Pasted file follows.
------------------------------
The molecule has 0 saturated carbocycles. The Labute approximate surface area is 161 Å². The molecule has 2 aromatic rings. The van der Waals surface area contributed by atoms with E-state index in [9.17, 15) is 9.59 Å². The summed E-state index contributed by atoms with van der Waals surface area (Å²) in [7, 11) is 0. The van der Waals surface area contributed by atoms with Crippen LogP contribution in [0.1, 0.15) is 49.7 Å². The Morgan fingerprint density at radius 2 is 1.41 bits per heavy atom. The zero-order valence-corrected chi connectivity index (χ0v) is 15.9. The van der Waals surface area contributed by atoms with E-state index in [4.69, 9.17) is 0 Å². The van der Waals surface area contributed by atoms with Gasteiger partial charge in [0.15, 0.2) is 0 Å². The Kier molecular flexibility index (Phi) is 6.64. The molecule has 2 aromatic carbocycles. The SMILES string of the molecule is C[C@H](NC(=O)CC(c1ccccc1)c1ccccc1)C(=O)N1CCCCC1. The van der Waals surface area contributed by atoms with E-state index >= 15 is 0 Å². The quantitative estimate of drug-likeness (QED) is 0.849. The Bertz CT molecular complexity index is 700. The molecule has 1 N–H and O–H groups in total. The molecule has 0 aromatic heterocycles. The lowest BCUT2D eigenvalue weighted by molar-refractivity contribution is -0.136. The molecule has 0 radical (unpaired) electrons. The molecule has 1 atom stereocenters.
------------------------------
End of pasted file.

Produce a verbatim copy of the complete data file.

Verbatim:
The molecule has 0 saturated carbocycles. The Labute approximate surface area is 161 Å². The molecule has 2 aromatic rings. The van der Waals surface area contributed by atoms with E-state index in [9.17, 15) is 9.59 Å². The summed E-state index contributed by atoms with van der Waals surface area (Å²) in [7, 11) is 0. The van der Waals surface area contributed by atoms with Crippen LogP contribution in [0.1, 0.15) is 49.7 Å². The Morgan fingerprint density at radius 2 is 1.41 bits per heavy atom. The zero-order valence-corrected chi connectivity index (χ0v) is 15.9. The van der Waals surface area contributed by atoms with E-state index in [4.69, 9.17) is 0 Å². The van der Waals surface area contributed by atoms with Gasteiger partial charge in [0.15, 0.2) is 0 Å². The Kier molecular flexibility index (Phi) is 6.64. The molecule has 2 aromatic carbocycles. The SMILES string of the molecule is C[C@H](NC(=O)CC(c1ccccc1)c1ccccc1)C(=O)N1CCCCC1. The van der Waals surface area contributed by atoms with E-state index >= 15 is 0 Å². The quantitative estimate of drug-likeness (QED) is 0.849. The Bertz CT molecular complexity index is 700. The molecule has 1 N–H and O–H groups in total. The molecule has 0 aromatic heterocycles. The lowest BCUT2D eigenvalue weighted by molar-refractivity contribution is -0.136. The molecule has 0 radical (unpaired) electrons. The molecule has 1 atom stereocenters.